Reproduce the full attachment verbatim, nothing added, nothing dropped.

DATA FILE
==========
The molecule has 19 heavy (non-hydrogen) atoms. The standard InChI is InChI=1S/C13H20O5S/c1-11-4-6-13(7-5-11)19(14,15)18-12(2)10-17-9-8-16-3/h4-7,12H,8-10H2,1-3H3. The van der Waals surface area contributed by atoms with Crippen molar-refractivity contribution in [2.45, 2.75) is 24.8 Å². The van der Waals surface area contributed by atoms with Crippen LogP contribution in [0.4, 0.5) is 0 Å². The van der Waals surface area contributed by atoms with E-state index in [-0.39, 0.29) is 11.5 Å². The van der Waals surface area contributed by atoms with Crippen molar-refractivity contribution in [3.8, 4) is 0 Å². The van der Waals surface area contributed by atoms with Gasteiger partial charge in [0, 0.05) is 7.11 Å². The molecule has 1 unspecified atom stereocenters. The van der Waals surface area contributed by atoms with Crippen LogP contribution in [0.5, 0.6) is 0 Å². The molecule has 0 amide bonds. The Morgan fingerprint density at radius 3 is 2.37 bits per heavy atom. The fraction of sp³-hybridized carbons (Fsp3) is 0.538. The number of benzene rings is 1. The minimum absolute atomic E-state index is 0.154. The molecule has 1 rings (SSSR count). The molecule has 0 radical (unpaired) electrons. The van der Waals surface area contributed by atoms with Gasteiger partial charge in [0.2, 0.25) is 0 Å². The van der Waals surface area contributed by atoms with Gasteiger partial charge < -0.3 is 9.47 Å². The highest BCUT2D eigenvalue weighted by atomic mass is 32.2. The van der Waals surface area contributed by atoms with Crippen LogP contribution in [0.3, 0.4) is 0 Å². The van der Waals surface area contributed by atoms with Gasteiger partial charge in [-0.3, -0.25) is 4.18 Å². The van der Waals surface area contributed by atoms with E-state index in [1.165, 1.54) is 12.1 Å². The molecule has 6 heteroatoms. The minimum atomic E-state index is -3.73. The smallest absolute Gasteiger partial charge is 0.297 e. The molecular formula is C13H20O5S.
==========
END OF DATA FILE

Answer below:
The molecule has 19 heavy (non-hydrogen) atoms. The standard InChI is InChI=1S/C13H20O5S/c1-11-4-6-13(7-5-11)19(14,15)18-12(2)10-17-9-8-16-3/h4-7,12H,8-10H2,1-3H3. The van der Waals surface area contributed by atoms with Crippen molar-refractivity contribution in [2.45, 2.75) is 24.8 Å². The van der Waals surface area contributed by atoms with Crippen LogP contribution in [0.4, 0.5) is 0 Å². The van der Waals surface area contributed by atoms with E-state index in [-0.39, 0.29) is 11.5 Å². The van der Waals surface area contributed by atoms with Crippen molar-refractivity contribution in [3.8, 4) is 0 Å². The van der Waals surface area contributed by atoms with Gasteiger partial charge in [0, 0.05) is 7.11 Å². The molecule has 1 unspecified atom stereocenters. The van der Waals surface area contributed by atoms with Crippen LogP contribution in [0.5, 0.6) is 0 Å². The molecule has 0 amide bonds. The Morgan fingerprint density at radius 3 is 2.37 bits per heavy atom. The fraction of sp³-hybridized carbons (Fsp3) is 0.538. The number of benzene rings is 1. The minimum absolute atomic E-state index is 0.154. The molecule has 1 rings (SSSR count). The molecule has 0 radical (unpaired) electrons. The van der Waals surface area contributed by atoms with Gasteiger partial charge in [0.2, 0.25) is 0 Å². The van der Waals surface area contributed by atoms with Gasteiger partial charge < -0.3 is 9.47 Å². The highest BCUT2D eigenvalue weighted by atomic mass is 32.2. The van der Waals surface area contributed by atoms with Crippen LogP contribution in [0.3, 0.4) is 0 Å². The van der Waals surface area contributed by atoms with Gasteiger partial charge in [-0.3, -0.25) is 4.18 Å². The van der Waals surface area contributed by atoms with E-state index in [1.165, 1.54) is 12.1 Å². The molecule has 6 heteroatoms. The minimum atomic E-state index is -3.73. The smallest absolute Gasteiger partial charge is 0.297 e. The molecular formula is C13H20O5S.